Tuesday, 26 April 2011
NEWS FROM HOVIS
BRITS DON’T BUY BRITISH, YET!
Research reveals 91% of Brits think it’s important to buy British despite less than one in ten (6%) always going out of their way to do so
The Royal Wedding and the Olympics might be inspiring a wave of national pride but the vast majority of Brits are less patriotic when it comes to their food purchases, according to research released today by Hovis. The study1, involving 2,000 British adults, reveals that nine out of ten people (91%) think it’s important to buy British produce, but only 6% always go out of their way to do so. In fact, many Brits still remain in the dark about the origins of their food with only one in ten (11%) knowing exactly where the food on their table comes from.
British means quality
The research, commissioned by Hovis to promote the use of 100% British Wheat across its range², also revealed that there is real positivity for buying British produce with 77% of Brits claiming they would be more likely to buy something if they knew it was a British food product, and 28% admitting British produce tastes better than food that’s imported.
Confusion over origin
Amidst increasing debate over food miles and where our food comes from, 63% of those surveyed stated they genuinely care about their food’s origin. However, knowledge around origin is somewhat confused as although a third of us (33%) associate bread with being British, as little as five per cent of us actually think to buy British bread, with meat tops the list of British-bought produce (41%), followed by less than 20% specifically who look out for British fruit and vegetables.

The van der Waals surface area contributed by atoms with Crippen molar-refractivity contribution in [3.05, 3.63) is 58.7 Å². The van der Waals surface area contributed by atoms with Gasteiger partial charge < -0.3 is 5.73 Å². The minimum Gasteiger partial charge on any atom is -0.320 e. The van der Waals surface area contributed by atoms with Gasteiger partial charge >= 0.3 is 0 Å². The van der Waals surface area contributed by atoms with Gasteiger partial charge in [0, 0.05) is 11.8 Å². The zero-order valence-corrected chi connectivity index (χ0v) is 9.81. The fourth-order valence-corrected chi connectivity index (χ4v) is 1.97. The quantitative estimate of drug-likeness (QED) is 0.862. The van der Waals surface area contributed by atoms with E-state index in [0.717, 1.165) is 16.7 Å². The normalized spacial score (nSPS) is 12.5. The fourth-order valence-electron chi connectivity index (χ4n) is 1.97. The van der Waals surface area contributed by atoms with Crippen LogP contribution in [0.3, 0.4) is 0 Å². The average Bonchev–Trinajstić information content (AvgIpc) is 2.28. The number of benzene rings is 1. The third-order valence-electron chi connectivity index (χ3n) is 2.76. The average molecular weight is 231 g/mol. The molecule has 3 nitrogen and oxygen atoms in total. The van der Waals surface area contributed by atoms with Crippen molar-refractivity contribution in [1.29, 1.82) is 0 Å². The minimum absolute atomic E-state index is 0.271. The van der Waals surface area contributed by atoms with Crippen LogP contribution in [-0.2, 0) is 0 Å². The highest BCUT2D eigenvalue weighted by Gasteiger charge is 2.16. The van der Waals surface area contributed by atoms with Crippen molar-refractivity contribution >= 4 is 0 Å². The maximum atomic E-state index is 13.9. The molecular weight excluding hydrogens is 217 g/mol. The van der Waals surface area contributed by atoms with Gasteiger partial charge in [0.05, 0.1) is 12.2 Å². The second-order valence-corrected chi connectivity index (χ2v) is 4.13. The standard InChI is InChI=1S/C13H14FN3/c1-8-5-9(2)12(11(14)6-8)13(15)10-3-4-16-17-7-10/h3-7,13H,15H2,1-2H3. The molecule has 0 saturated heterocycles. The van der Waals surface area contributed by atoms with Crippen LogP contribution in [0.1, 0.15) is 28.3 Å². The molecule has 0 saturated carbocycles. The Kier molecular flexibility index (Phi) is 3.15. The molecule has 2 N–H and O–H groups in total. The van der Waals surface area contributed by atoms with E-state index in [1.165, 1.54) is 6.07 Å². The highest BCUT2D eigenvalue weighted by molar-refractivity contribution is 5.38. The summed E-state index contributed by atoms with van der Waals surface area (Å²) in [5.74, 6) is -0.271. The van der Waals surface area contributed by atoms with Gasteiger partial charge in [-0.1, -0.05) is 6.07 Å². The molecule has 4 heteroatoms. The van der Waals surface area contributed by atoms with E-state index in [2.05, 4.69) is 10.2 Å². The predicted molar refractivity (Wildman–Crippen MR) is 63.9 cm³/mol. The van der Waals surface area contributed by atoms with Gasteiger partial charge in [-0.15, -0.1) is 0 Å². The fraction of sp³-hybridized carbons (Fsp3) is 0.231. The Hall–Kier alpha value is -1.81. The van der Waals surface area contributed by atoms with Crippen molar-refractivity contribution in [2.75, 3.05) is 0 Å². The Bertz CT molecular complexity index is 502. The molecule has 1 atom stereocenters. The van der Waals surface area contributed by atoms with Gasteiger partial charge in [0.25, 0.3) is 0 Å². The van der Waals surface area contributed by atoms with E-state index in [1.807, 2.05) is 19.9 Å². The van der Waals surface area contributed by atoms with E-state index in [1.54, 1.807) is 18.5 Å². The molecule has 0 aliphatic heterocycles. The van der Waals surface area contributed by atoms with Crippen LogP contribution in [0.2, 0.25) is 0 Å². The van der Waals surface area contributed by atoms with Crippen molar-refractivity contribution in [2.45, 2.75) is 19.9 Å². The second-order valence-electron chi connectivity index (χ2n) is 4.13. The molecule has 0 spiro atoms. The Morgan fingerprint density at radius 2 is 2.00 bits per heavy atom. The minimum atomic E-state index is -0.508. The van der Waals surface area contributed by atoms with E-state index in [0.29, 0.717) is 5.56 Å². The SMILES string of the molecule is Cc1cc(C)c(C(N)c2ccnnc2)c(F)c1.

Londoners are the least interested in the origin of the food they eat, whilst the Welsh the most patriotic about British-sourced food as almost three quarters (71%) state they genuinely care about origin. Residents in the South East are three times more likely to try and source British food than those in the North East, whilst almost half (47%) of those in the West Midlands always try to source British food.
Age also appears to be a deciding factor as those aged 55 and over are the most conscious about the origin of their food, in contrast to two thirds (67%) of under 18s who admit to never checking food labels.
Supported by TV presenter and farmer Jimmy Doherty, the 100% British Wheat campaign celebrates the hard work and endeavour of British wheat farmers and encourages the nation to ‘Eat British Wheat’, as 90% of the nation lack knowledge of where the wheat in the bread they purchase comes from.
Jimmy said: “It’s great to be part of a campaign that champions British food and most of all supports our farmers. Historically, to get the best quality wheat it needed to be sourced from overseas and that didn’t seem right to Hovis. They have spent six years working with 450 farmers to grow the best quality wheat right here in Britain and now are the only major national bread brand that uses 100% British Wheat across its range². It’s clear that people don’t realise the source of their food, or may even consider for something like bread that it could be made with flour milled from imported wheat. As a farmer myself, I know how important it is to invest in British farming – not only for the British economy but also our fantastic British countryside. It’s clear that consumers want to buy British, and Hovis are giving consumers an everyday easy way to do so.”
To find out more about the Hovis 100% British Wheat campaign, log onto www.facebook.com/hovisbakery